[from the Harris Teeter discussion I remember that you live near my mom in NoVA]
        : )

        1. re: pitu

          yes i know that place. it's called america seafood, i believe (er...maybe not) <yep: http://americaseafood.net/ >. but, it's only a couple of miles from my house.

          do they still sell grouper subs? i haven't been there in a while.

          1. re: alkapal

            Alka, there are starving people in Canada that would kill for a Trader Joe's. Just remember that the next time you pick up a clunker. ;)

            1. re: Wahooty

              poor wahooty. ;-((. i'll keep that in mind, and wish fervently for trader joe's to expand northward (and to florida, where there are no trader joe's either -- at least in sw florida).

              1. re: alkapal

                Oh, you have no idea. I have recommended via their website that they open a location in Toronto since I moved up here. It would go over like GANGBUSTERS downtown. I think the problem is that they couldn't sell any alcohol up here. <pout>

                1. re: Wahooty

                  in virginia, they can only sell beer and wine, because the state has the monopoly on booze.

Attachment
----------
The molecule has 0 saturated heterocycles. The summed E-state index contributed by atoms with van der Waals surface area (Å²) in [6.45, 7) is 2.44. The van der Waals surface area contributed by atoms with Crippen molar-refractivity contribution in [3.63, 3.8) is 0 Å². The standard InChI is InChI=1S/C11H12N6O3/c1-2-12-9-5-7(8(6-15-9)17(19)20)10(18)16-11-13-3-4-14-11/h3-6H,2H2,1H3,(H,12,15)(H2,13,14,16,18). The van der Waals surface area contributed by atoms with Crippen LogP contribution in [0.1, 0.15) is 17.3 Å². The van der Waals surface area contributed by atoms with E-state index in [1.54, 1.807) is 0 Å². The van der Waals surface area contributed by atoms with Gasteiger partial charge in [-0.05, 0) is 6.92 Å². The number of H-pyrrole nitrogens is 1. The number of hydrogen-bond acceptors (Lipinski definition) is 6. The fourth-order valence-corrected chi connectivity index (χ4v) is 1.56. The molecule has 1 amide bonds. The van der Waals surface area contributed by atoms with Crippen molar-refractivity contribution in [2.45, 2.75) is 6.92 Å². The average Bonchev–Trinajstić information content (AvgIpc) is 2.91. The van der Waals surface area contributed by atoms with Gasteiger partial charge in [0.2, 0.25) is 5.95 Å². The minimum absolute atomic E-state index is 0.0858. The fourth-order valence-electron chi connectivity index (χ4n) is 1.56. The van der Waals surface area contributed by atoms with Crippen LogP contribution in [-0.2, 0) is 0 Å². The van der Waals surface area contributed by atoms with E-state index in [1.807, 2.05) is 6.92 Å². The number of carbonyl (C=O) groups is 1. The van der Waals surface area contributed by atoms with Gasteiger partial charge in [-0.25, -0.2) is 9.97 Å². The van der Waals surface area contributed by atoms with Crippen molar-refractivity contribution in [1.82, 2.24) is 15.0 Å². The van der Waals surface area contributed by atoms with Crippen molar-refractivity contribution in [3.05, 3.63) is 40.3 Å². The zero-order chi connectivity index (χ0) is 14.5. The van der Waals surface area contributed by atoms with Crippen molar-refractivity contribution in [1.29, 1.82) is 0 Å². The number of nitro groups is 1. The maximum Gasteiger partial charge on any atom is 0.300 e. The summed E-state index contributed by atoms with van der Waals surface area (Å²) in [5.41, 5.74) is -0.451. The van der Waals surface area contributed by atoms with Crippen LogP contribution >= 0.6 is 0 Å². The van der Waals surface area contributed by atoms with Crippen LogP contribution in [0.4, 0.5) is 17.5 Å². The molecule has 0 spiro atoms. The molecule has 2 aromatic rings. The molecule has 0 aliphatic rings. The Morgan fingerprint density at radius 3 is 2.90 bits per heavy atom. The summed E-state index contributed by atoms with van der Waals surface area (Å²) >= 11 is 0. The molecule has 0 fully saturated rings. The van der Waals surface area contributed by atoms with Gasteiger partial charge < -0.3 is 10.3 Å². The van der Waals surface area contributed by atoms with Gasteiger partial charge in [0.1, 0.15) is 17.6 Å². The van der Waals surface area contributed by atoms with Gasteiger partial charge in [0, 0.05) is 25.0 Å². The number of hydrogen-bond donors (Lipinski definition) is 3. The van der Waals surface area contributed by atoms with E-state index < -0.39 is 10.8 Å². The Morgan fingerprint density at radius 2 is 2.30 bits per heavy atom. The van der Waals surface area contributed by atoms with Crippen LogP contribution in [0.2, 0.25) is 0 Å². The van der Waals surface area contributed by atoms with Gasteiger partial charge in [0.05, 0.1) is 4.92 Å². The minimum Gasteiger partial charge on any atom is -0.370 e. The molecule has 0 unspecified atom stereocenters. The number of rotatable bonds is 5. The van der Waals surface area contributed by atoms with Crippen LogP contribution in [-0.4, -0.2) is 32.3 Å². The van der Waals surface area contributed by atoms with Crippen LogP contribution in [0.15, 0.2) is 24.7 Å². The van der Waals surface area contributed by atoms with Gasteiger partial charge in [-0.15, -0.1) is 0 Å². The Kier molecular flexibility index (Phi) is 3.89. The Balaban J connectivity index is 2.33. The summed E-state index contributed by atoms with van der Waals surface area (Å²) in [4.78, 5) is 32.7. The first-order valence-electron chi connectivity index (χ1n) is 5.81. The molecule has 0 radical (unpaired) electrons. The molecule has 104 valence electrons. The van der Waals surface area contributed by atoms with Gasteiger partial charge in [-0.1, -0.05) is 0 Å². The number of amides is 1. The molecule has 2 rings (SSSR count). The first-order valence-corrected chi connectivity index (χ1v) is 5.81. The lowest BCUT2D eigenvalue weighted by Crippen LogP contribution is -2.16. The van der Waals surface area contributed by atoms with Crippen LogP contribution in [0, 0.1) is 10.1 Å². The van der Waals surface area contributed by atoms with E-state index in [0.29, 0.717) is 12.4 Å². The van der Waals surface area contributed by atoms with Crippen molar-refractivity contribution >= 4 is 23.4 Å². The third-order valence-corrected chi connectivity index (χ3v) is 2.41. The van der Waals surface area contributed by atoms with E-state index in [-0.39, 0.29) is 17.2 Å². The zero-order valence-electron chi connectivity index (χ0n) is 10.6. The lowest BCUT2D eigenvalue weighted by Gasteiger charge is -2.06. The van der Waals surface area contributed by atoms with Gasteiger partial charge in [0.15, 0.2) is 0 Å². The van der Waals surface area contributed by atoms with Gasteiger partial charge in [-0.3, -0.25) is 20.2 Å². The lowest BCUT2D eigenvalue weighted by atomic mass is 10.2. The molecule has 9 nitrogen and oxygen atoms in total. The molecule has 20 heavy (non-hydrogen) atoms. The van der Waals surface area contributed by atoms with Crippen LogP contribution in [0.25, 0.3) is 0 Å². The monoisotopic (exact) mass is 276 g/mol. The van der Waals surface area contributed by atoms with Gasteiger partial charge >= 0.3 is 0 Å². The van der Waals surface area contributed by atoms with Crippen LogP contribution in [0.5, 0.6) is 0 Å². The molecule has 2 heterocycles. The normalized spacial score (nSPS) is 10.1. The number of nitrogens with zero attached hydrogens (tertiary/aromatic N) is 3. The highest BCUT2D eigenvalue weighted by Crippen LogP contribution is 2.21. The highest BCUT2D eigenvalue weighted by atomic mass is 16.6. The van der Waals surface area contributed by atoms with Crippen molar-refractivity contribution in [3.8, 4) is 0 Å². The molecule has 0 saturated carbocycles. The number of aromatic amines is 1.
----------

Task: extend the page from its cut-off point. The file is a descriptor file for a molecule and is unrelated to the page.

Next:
1. re: alkapal

                    Yeah, I know (originally from VA - holla!). But here there is a provincial monopoly on ALL alcohol. For wine or hard liquor, you have to go to the equivalent of an ABC store or a few specialized wine shops. There are also Beer Stores, but they are also a monopoly, run by some of the major brewers. It severely limits what you can buy here, and runs the prices up to a truly ludicrous extent compared to any state monopoly I've ever seen south of the border. TJ's would not be allowed to sell any alcohol here, so a significant portion of the TJ's draw is diminished, and the incentive to start up an operation up north is small as a result.

                    Which is a shame, because I know there are locals who go to great lengths to procure TJ's products. I can't blame them for not bothering to open up here because while they would make money, they can probably make more in a location in the States where there is built-in demand and (generally) the ability to sell beer and wine.

                    1. re: Wahooty

                      They can't sell beer or wine in their Maryland stores either.